In the entry case, for example, it could be argued that the organs of Bikesport AG had not issued a written set of instructions to the tour guides, stipulating that instructions from the participants must always be confirmed. At the same time, it would have to be proven that such written instruction would have prevented the accident, namely that the tour leader would have adhered to the instructions and that the injured party would have followed them.
A criminal proceeding after a mountain sports accident starts much earlier than is apparent to the legal layman. It is worthwhile to be advised legally from the very beginning and especially to process the facts professionally. Efforts should be made to ensure that an expert is involved by the investigative authorities at an early stage when their own specialist knowledge is lacking. In this context, it would be desirable for the police investigation teams in the exposed cantons to already consist of alpine experts. Expertise should also be present at the court level. The acceptance of (court) expert opinions could be increased if specific expert pools are consistently or exclusively considered, or if there are already specialist judges at the courts.
In the event of an accident on a mountain, the injured person, their relatives, or a regressing insurance company can be the plaintiff in a civil proceeding and demand the award of damages and/or satisfaction.
Civil proceedings can be conducted independently of criminal proceedings. They can also run in parallel with them or be preliminary or subsequent. Even if civil claims can be asserted in criminal proceedings in an adhesion manner (Art. 122 StPO), particularly claims for damages are rarely assessed by the criminal court due to the complexity of the damage calculation.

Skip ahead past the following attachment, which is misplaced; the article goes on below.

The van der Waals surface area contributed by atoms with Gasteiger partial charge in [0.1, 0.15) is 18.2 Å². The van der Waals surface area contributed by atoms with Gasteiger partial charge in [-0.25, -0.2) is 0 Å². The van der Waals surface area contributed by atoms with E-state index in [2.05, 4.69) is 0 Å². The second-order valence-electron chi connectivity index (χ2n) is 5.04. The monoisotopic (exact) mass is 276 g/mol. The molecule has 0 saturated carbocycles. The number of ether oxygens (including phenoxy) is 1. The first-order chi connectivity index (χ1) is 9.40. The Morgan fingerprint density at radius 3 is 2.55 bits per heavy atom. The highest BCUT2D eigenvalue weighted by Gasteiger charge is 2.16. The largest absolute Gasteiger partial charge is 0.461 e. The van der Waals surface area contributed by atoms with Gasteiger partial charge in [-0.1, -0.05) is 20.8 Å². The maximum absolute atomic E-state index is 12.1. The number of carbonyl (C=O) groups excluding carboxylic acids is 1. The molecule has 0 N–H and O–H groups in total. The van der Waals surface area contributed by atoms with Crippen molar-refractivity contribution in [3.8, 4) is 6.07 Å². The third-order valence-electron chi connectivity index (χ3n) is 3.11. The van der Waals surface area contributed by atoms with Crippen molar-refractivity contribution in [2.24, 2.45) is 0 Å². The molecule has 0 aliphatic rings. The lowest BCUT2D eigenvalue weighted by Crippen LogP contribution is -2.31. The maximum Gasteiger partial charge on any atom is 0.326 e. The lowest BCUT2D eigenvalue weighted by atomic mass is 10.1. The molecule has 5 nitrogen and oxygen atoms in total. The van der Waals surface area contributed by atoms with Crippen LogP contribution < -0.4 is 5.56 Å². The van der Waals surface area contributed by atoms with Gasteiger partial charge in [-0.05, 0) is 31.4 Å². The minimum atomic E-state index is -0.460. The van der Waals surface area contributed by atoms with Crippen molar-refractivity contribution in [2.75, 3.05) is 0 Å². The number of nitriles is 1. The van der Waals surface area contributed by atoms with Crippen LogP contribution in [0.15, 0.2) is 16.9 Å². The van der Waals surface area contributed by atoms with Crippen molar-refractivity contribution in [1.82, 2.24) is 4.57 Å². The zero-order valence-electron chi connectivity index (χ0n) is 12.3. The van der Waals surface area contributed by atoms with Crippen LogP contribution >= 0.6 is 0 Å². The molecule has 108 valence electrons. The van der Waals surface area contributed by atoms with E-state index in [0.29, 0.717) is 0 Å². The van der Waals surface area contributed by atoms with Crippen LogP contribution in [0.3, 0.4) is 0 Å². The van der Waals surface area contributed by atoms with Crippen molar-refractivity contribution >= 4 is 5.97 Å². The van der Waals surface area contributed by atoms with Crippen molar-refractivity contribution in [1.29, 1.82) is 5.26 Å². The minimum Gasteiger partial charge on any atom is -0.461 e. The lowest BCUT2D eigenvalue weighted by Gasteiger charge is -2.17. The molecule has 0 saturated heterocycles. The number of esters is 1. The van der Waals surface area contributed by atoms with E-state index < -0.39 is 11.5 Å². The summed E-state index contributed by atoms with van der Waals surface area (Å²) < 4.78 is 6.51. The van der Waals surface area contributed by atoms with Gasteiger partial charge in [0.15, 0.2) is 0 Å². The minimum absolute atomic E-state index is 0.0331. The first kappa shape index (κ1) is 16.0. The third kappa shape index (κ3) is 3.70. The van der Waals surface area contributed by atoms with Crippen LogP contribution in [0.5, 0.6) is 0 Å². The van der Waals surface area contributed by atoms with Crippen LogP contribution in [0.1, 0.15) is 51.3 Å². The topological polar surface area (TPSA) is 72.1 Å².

If the accident occurred in the context of a commercial sports event, the provider of the activity or the competition organizer will usually be listed as the defendant in the civil proceedings. As these often appear in the form of a legal entity (AG or GmbH), the individual employee is not directly involved in practice. The only exceptions are providers who offer activities commercially as an individual person (or sole proprietorship). The basis of liability in these cases is the contract concluded with the accident victim.
In private sports events, those persons who are considered responsible for the accident are the defendants. The basis for liability is usually an illegal action or omission or favor.
As of January 1, 2022, the position of the injured person has improved in that a direct right to claim exists against the liability insurance of the person causing the damage (Art. 60 para. 1bis VVG). This is particularly advantageous when the person causing the damage does not have sufficient financial resources or behaves uncooperatively.